Mander Hadley Logo

Coventry

Mander Hadley Solicitors in Coventry 024 7663 1212

Kenilworth

Mander Hadley Solicitors in Kenilworth 01926 857631

Cover all
  the angles

Related links Down Arrow

Make an enquiry Down Arrow

Read more articles in: Blog, News, Rachel Blackburn

What happens if you can’t pay Inheritance Tax?

In short, you may face delays or difficulties in applying for probate and distributing assets according to a Will or rules of intestacy.

When someone passes away and you become responsible for administering their estate, you may become liable to pay Inheritance Tax (IHT) on their assets.

This will be due on the total value of the person’s estate if this totals more than £325,000, unless certain exceptions apply which can reduce total taxable assets, including if the deceased person:

  • Leaves money to charity in their Will
  • Passed on certain business assets
  • Leaves assets to their spouse
  • Leaves a first or main home to their children or grandchildren
  • Gave away assets seven or more years before their death

You’ll need to work out the value of the person’s taxable estate to calculate if IHT is due.

You must do this and pay IHT by the end of the sixth month after the person has died otherwise there could be penalties or interest due on the IHT outstanding.

How IHT is paid

If IHT is due on an estate, it can be paid in a number of ways, including:

  • By you or a relative from your own bank
  • Under the Direct Payment Scheme from the deceased’s person’s bank account
  • Using the British Government Stock Scheme
  • Through the transfer of national heritage property
  • Through a trust
  • Via a loan secured against the value of your inheritance

HM Revenue & Customs (HMRC) will expect that you pay IHT before applying for probate, which gives you the legal right to administer a person’s estate and sell or distribute assets.

However, in certain circumstances, you may not be able to do this.

This might be because of:

  • Poor liquidity – If the deceased person had a range of assets but little cash, then most of the value of their assets will be tied up and not readily available to pay IHT without being sold, which can’t be done without probate.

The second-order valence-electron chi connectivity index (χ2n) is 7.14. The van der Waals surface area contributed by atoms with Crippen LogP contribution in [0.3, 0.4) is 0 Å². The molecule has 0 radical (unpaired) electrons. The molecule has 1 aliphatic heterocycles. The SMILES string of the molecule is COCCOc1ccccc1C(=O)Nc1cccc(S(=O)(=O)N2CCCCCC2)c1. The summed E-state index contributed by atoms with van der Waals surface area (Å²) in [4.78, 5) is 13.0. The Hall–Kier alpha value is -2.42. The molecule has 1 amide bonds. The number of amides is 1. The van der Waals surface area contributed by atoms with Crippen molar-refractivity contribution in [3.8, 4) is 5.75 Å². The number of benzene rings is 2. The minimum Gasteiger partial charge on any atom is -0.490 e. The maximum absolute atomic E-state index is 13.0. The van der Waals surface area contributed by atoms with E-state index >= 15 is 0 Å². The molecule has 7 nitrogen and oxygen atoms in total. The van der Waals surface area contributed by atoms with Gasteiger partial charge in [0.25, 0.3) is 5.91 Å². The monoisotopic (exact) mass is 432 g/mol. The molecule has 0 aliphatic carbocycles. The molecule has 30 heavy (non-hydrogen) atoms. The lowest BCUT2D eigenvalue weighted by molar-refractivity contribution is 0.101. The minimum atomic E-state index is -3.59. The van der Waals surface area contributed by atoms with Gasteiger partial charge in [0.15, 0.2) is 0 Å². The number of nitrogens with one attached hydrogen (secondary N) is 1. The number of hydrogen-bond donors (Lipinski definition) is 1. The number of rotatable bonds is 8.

• Complex estate valuation – Valuing an estate accurately can be a complex process, especially if it includes unique or hard-to-value assets such as antiques, artwork, or shares in private companies. This complexity can lead to delays in calculating the exact Inheritance Tax due, making it difficult to pay the tax within the six-month window after the deceased’s death.
  • Disputes over the Will or estate – Disputes among beneficiaries or challenges to the Will can delay the process of settling the estate, including the payment of Inheritance Tax. Such disputes need resolution before proceeding with probate, and this can significantly delay the process, making it challenging to pay IHT on time.

If this applies to you, or you can’t pay IHT for any other reason, you must take steps to alert HMRC of this fact.

First steps

If you can’t pay IHT due on someone’s estate, then it’s critical that you approach HMRC and explain this as soon as possible.

This is because you may face penalties and high interest on IHT that is unpaid or filed late.

HMRC may recommend that you borrow money against the value of assets that will be sold from the estate. It may also permit you to pay in instalments, particularly for estates that are comprised of non-liquid assets.

If you’re struggling to pay IHT, it’s also important that you stay updated on changes to your obligations and how this may impact your probate application.

Upcoming changes

Following the Chancellor’s 2024 Spring Budget, it is becoming easier to obtain a ‘grant on credit’ for Inheritance Tax.

Under current regulations, Personal Representatives (PRs) of a deceased person are required to pay IHT due on the estate before obtaining probate, to the extent of their ability.

This currently includes taking out commercial loans if needed, to pay the full value of IHT due before applying for probate.

However, in recognition of the issues this could cause for estate executors, the Chancellor has announced that PRs will no longer be required to take this step before applying for a ‘grant of credit’ – meaning probate is granted on the understanding that IHT will be paid later, when assets from the estate have been sold.

For advice on applying for probate and managing Inheritance Tax liabilities, please contact our team today.

Rachel Blackburn

Head of Wills, Probate and Older Client Services

I joined Mander Hadley’s Wills, Probate and Older Client Services Team in 2018.I specialise in the preparation of Wills, Probate and estate administration, trusts and trust administration and Lasting Powers of Attorney. I also have experience of care fee planning and appeals of Continuing Health Care decisions.